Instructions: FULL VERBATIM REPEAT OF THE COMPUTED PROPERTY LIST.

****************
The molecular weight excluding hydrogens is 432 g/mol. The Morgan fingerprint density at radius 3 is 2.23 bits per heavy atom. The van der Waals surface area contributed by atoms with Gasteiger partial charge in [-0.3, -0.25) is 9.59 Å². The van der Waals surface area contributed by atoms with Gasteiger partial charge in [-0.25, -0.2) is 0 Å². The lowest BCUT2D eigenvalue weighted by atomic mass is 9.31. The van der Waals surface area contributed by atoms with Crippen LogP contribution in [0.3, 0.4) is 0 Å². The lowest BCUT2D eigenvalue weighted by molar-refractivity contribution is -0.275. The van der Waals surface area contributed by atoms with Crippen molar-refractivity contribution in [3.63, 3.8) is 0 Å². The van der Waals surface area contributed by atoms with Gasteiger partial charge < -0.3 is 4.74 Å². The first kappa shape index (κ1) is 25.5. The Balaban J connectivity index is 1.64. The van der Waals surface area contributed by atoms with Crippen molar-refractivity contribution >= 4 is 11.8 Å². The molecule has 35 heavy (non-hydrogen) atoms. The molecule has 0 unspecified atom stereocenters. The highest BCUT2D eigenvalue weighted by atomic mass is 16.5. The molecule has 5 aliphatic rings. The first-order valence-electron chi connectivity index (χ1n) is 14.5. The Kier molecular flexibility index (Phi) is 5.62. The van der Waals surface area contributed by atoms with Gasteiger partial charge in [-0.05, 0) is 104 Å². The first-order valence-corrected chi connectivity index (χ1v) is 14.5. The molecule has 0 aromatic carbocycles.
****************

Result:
The molecular weight excluding hydrogens is 432 g/mol. The Morgan fingerprint density at radius 3 is 2.23 bits per heavy atom. The van der Waals surface area contributed by atoms with Gasteiger partial charge in [-0.3, -0.25) is 9.59 Å². The van der Waals surface area contributed by atoms with Gasteiger partial charge in [-0.25, -0.2) is 0 Å². The lowest BCUT2D eigenvalue weighted by atomic mass is 9.31. The van der Waals surface area contributed by atoms with Crippen LogP contribution in [0.3, 0.4) is 0 Å². The lowest BCUT2D eigenvalue weighted by molar-refractivity contribution is -0.275. The van der Waals surface area contributed by atoms with Crippen molar-refractivity contribution in [3.63, 3.8) is 0 Å². The van der Waals surface area contributed by atoms with Gasteiger partial charge < -0.3 is 4.74 Å². The first kappa shape index (κ1) is 25.5. The Balaban J connectivity index is 1.64. The van der Waals surface area contributed by atoms with Crippen molar-refractivity contribution >= 4 is 11.8 Å². The molecule has 35 heavy (non-hydrogen) atoms. The molecule has 0 unspecified atom stereocenters. The highest BCUT2D eigenvalue weighted by atomic mass is 16.5. The molecule has 5 aliphatic rings. The first-order valence-electron chi connectivity index (χ1n) is 14.5. The Kier molecular flexibility index (Phi) is 5.62. The van der Waals surface area contributed by atoms with Gasteiger partial charge in [-0.05, 0) is 104 Å². The first-order valence-corrected chi connectivity index (χ1v) is 14.5. The molecule has 0 aromatic carbocycles.